He was diagnosed with advanced PMD with successful Intacs and CXL due to the crab-claw corneal topographies, significant inferior stromal thinning with striae and small mild round scarring slightly inferior of both corneas. Although KC and PMD are thought to be two separate diagnoses, there has been no evidence supporting these are, in fact, different ectatic processes.
Medically indicated scleral lenses were recommended for the patient to improve visual acuity, comfort, and therapeutically reduce corneal dryness. Spectacles were an inferior option. Scleral lenses were warranted due to the severe state of his disease and to complete the treatment recommended by the corneal specialists. Although custom soft lenses, piggyback systems, or hybrid lenses would also be an option, the patient preferred to continue with scleral GP lenses.
Scleral Lens Fitting
Diagnostic Lens Selection
The patient was refit into Zenlens sclerals. Following the Zenlens fitting guidelines, due to the patient’s measured HVID being greater than 11.8 mm OU, the larger, 17mm diagnostic lens was used. As the patient’s corneas were steeper in the periphery, the oblate lens design was selected. The lenses were filled with preservative-free saline solution and applied onto the patient’s eyes using a plunger without complications or bubbles
Initial Diagnostic Lenses: Zenlens Oblate
OD: Z-21: BC: 9.70 mm, Dia: 17.0 mm, Pwr: -2.00, SAG: 4800 mm, PC: Standard
OS: Z-21: BC: 9.70 mm, Dia: 17.0 mm, Pwr: -2.00, SAG: 4800 mm, PC: Standard
The lenses were assessed after approximately five minutes. Both of the lenses demonstrated inferior mid-peripheral bearing with the right lens appearing to have slightly less clearance. Inadequate sagittal depth of the lenses directed the second trial lenses to be deeper.
Second Diagnostic Lenses: Zenlens Oblate
OD: Z-23: BC: 8.50 mm, Dia: 17.0 mm, Pwr: -2.00, SAG: 5400 mm, PC: Standard
OS: Z-24: BC: 7.90 mm, Dia: 17.0 mm, Pwr: -2.00, SAG: 5700 mm, PC: Standard
The lenses were evaluated and exhibited slight inferior centration with improved central and mid-peripheral clearance. The estimated clearance over the steepest corneal elevation was 160 mm OD and 264 mm OS. Both eyes minimally cleared the limbus without touch and displayed tight horizontal edges with mild compression and blanching of the nasal conjunctiva. Over-refraction: -2.75 -1.00 x150 to 20/20 OD and -5.25DS to 20/20. 15 minutes after application, anterior segment ocular coherence tomography (AS-OCT) was acquired (Figures 3a and 3b).
The patient was impressed with the quality of the vision and increase in overall comfort in comparison to the PROSE lens. After allowing the lens to settle for over 45 minutes, the lenses were assessed again. Due to minimal sagittal depth on the right eye, the vault was increased by 300 mm that made the total SAG 5700 mm. The Zenlens Smart Curve allows independent changes to the sagittal depth without changing the base curve. The minimal horizontal limbal clearance (Figure 5a) and the slight inferior decentration was addressed by adding toric peripheral curves and increasing the limbal curve by 150 mm in each eye. The power of the lenses was calculated using the over-refraction. The goal was to achieve complete vault over the entire cornea with a target of 250-350 mm over the steepest corneal elevation, adequate limbal clearance 360 degrees, good centration, minimal to no movement, adequate landing, and optimal vision correction.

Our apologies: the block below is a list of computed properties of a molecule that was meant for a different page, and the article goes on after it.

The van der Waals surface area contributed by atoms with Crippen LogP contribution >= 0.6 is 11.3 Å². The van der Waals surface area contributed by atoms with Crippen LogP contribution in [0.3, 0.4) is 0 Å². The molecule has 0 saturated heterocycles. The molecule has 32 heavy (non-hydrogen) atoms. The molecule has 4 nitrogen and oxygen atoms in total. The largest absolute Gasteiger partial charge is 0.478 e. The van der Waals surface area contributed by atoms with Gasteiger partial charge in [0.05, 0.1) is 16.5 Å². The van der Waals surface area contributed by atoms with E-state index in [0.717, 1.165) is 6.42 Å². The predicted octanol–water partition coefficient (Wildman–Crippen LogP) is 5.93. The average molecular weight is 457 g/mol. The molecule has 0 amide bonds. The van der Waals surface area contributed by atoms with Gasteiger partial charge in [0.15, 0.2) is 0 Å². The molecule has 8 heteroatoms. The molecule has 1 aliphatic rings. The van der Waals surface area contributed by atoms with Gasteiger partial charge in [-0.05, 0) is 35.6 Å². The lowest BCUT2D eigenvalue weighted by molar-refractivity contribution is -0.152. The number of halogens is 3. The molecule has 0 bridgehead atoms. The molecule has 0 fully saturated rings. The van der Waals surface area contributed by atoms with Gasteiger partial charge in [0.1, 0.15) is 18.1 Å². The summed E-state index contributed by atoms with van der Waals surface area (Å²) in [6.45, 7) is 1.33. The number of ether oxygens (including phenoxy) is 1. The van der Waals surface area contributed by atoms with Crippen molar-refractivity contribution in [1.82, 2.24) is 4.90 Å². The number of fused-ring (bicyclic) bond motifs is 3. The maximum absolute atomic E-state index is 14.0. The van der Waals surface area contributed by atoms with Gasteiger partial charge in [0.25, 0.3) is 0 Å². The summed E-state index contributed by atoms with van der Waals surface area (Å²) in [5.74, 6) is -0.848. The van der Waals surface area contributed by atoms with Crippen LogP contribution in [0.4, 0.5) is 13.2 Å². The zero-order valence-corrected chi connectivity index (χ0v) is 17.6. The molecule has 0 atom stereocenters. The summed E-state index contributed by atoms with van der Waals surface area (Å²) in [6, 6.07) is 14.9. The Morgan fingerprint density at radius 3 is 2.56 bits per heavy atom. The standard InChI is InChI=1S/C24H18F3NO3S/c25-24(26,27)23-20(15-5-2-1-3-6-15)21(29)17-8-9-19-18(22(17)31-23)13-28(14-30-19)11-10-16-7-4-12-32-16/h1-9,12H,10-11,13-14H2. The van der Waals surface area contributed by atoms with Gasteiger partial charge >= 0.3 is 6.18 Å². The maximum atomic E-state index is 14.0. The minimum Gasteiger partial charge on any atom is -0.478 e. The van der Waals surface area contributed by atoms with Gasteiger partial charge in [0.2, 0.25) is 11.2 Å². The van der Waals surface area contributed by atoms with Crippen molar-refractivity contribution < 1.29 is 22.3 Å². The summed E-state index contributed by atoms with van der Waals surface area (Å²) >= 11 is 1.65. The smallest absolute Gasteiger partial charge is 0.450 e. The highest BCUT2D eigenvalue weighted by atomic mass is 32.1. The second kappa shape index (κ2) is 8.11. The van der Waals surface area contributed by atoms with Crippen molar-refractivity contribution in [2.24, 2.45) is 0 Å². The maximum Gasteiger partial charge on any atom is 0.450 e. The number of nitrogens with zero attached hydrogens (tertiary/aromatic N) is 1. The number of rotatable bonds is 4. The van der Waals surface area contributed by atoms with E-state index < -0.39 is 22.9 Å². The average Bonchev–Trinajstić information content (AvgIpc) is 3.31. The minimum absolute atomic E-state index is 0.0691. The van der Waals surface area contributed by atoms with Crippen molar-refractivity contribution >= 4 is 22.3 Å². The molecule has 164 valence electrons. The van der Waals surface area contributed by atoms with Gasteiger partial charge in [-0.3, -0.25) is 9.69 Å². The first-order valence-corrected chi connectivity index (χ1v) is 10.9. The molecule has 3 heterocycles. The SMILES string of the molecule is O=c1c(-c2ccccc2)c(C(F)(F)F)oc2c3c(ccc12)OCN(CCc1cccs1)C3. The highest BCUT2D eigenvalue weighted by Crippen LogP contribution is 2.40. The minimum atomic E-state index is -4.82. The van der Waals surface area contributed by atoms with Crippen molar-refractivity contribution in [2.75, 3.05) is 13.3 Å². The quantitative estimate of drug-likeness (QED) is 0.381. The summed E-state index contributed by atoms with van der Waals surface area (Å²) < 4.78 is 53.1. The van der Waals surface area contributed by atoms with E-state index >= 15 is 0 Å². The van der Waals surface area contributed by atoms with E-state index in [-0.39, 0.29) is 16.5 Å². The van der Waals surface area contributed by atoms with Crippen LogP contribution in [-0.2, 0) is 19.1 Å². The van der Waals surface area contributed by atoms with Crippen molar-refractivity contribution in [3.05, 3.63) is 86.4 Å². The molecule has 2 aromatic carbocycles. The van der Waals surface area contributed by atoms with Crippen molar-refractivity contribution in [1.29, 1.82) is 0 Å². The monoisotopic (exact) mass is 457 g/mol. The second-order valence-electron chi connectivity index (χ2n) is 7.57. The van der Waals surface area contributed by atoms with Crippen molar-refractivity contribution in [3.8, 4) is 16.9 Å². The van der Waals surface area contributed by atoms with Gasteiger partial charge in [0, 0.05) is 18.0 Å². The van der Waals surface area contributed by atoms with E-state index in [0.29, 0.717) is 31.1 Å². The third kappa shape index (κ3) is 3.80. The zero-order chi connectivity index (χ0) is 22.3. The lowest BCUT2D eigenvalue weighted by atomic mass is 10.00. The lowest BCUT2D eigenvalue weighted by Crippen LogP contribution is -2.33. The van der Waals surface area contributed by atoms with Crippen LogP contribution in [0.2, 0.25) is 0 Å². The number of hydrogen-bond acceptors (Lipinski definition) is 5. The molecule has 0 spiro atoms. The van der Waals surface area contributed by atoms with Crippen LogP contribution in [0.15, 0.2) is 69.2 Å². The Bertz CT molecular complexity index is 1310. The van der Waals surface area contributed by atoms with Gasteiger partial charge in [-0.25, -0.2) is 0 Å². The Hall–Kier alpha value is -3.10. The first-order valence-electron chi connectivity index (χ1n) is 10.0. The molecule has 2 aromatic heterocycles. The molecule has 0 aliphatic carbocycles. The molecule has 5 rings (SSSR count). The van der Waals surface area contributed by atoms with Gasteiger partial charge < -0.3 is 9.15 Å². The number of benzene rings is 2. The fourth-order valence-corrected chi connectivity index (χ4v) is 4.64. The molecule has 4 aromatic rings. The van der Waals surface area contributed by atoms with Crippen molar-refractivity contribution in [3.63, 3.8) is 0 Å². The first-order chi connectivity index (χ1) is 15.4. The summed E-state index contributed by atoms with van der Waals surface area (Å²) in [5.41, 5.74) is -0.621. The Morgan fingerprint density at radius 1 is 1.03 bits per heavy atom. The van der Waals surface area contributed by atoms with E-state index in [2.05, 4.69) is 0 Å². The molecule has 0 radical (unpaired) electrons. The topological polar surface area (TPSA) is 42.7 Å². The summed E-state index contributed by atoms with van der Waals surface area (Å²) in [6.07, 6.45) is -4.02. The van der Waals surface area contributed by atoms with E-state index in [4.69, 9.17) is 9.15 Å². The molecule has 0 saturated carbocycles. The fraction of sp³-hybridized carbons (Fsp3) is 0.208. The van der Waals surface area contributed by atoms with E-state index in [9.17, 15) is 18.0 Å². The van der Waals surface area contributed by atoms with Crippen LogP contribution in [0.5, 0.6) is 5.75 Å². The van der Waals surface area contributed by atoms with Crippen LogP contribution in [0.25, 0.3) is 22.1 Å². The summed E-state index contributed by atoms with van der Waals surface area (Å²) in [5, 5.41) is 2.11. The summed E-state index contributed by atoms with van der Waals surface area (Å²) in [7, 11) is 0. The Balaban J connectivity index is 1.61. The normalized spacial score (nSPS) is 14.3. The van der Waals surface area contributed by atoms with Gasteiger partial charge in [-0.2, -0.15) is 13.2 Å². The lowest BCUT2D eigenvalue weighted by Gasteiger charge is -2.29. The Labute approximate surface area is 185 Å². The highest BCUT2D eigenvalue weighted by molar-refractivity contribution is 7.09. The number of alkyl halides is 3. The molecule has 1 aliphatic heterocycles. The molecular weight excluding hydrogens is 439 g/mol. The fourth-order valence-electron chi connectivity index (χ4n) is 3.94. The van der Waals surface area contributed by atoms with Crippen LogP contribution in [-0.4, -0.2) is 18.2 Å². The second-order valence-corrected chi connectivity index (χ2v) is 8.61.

Final Lens Order
OD: Zenlens, BC: 8.50 mm, Dia: 17.0 mm, Pwr: -4.75 -1.00 x150, SAG: 5700 mm, LZ: Standard PC: flat 3 horizontal / steep 1 vertical, Boston XO material, single dot @ 6 o’clock, blue tint
OS: Zenlens, BC: 7.90 mm, Dia: 17.0 mm, Pwr: -7.00, SAG: 5700 mm, LZ: Standard, PC: flat 4 horizontal / steep 1 vertical, Boston XO material, double dot OS @ 6 o’clock, blue tint
The patient was scheduled to return in one month for a contact lens evaluation with expectations to dispense. As the patient demonstrated good technique and had experience with sclerals, no additional training was necessary.
Patient Consultation and Education
Visit #2: Dispense Appointment
Scleral Lens Evaluation
The new lenses were filled with preservative-free saline solution and applied using a plunger without complications or bubbles. They were assessed after approximately five minutes. The patient reported acceptable lens comfort and vision. The visual acuity was measured to be 20/20 in the right and left eye and 20/15- with both eyes open. An over-refraction was completed and was found to be PL -0.50 x005 in the right eye and PL -0.50 x020 in the left eye providing no significant visual improvement.
Slit lamp evaluation revealed both lenses to have adequate centration with an estimated central clearance of approximately 356 mm in the right eye and 248 mm in the left eye (Figures 4a and 4b). Both lenses cleared the limbus (Figures 5b) and provided acceptable edge alignment without any signs of compression or impingement. When manually rotated, the lenses returned back to the original position with the dots at the desired position due to the toricity of the lenses. Both lenses were found to be acceptable for dispensing as the fit, feel, and vision were appropriate.
Application, Removal, and Care Education
Patient education concerning wear and care was provided. Peroxide-based cleaning solutions and non-preserved saline solution for lens application was recommended. The patient was provided a lens care kit that included application and removal plungers, a mirror with stand, a pen light to look for bubbles after insertion, and a large scleral lens case for over-night cleaning using Clear CareÒ. Proper application and removal education was reinforced and the patient was instructed to slowly increase the wear time of the lenses over the next several weeks, not to exceed twelve hours until the scheduled follow up in three weeks.